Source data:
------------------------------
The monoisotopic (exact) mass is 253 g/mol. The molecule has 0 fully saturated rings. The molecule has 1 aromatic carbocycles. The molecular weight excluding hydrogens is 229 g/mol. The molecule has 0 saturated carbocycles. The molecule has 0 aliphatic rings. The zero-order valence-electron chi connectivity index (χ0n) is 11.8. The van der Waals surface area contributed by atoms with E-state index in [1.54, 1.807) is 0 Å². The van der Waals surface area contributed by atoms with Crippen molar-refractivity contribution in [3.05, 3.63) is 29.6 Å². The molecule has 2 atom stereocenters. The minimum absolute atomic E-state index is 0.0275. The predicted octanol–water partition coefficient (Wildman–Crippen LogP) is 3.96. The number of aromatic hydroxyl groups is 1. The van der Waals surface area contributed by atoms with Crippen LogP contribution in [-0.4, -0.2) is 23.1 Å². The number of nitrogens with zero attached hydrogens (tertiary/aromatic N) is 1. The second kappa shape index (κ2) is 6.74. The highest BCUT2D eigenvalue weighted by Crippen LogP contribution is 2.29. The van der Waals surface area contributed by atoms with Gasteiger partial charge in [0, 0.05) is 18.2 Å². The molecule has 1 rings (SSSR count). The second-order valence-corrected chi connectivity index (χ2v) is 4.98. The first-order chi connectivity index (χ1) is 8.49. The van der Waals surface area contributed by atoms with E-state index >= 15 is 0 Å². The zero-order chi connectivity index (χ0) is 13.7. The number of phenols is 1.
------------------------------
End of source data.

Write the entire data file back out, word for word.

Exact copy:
The monoisotopic (exact) mass is 253 g/mol. The molecule has 0 fully saturated rings. The molecule has 1 aromatic carbocycles. The molecular weight excluding hydrogens is 229 g/mol. The molecule has 0 saturated carbocycles. The molecule has 0 aliphatic rings. The zero-order valence-electron chi connectivity index (χ0n) is 11.8. The van der Waals surface area contributed by atoms with E-state index in [1.54, 1.807) is 0 Å². The van der Waals surface area contributed by atoms with Crippen molar-refractivity contribution in [3.05, 3.63) is 29.6 Å². The molecule has 2 atom stereocenters. The minimum absolute atomic E-state index is 0.0275. The predicted octanol–water partition coefficient (Wildman–Crippen LogP) is 3.96. The number of aromatic hydroxyl groups is 1. The van der Waals surface area contributed by atoms with Crippen LogP contribution in [-0.4, -0.2) is 23.1 Å². The number of nitrogens with zero attached hydrogens (tertiary/aromatic N) is 1. The second kappa shape index (κ2) is 6.74. The highest BCUT2D eigenvalue weighted by Crippen LogP contribution is 2.29. The van der Waals surface area contributed by atoms with Gasteiger partial charge in [0, 0.05) is 18.2 Å². The molecule has 1 rings (SSSR count). The second-order valence-corrected chi connectivity index (χ2v) is 4.98. The first-order chi connectivity index (χ1) is 8.49. The van der Waals surface area contributed by atoms with E-state index >= 15 is 0 Å². The zero-order chi connectivity index (χ0) is 13.7. The number of phenols is 1.